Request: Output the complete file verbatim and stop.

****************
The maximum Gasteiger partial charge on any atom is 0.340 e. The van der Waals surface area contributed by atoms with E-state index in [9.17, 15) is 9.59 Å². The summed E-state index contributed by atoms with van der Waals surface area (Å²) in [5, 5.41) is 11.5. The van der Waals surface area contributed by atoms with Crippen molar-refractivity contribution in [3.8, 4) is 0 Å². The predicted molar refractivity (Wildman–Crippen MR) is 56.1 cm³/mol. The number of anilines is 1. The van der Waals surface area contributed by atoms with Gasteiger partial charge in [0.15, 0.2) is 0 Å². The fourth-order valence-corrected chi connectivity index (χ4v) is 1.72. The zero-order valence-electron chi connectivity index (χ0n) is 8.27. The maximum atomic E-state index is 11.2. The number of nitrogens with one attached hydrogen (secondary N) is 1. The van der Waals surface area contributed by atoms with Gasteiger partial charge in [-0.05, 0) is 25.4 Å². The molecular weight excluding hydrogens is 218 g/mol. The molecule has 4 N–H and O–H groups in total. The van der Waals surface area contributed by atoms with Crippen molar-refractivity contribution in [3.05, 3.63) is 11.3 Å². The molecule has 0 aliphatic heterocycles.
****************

The maximum Gasteiger partial charge on any atom is 0.340 e. The van der Waals surface area contributed by atoms with E-state index in [9.17, 15) is 9.59 Å². The summed E-state index contributed by atoms with van der Waals surface area (Å²) in [5, 5.41) is 11.5. The van der Waals surface area contributed by atoms with Crippen molar-refractivity contribution in [3.8, 4) is 0 Å². The predicted molar refractivity (Wildman–Crippen MR) is 56.1 cm³/mol. The number of anilines is 1. The van der Waals surface area contributed by atoms with Gasteiger partial charge in [0.15, 0.2) is 0 Å². The fourth-order valence-corrected chi connectivity index (χ4v) is 1.72. The zero-order valence-electron chi connectivity index (χ0n) is 8.27. The maximum atomic E-state index is 11.2. The number of nitrogens with one attached hydrogen (secondary N) is 1. The van der Waals surface area contributed by atoms with Gasteiger partial charge in [-0.05, 0) is 25.4 Å². The molecular weight excluding hydrogens is 218 g/mol. The molecule has 4 N–H and O–H groups in total. The van der Waals surface area contributed by atoms with Crippen molar-refractivity contribution in [3.05, 3.63) is 11.3 Å². The molecule has 0 aliphatic heterocycles.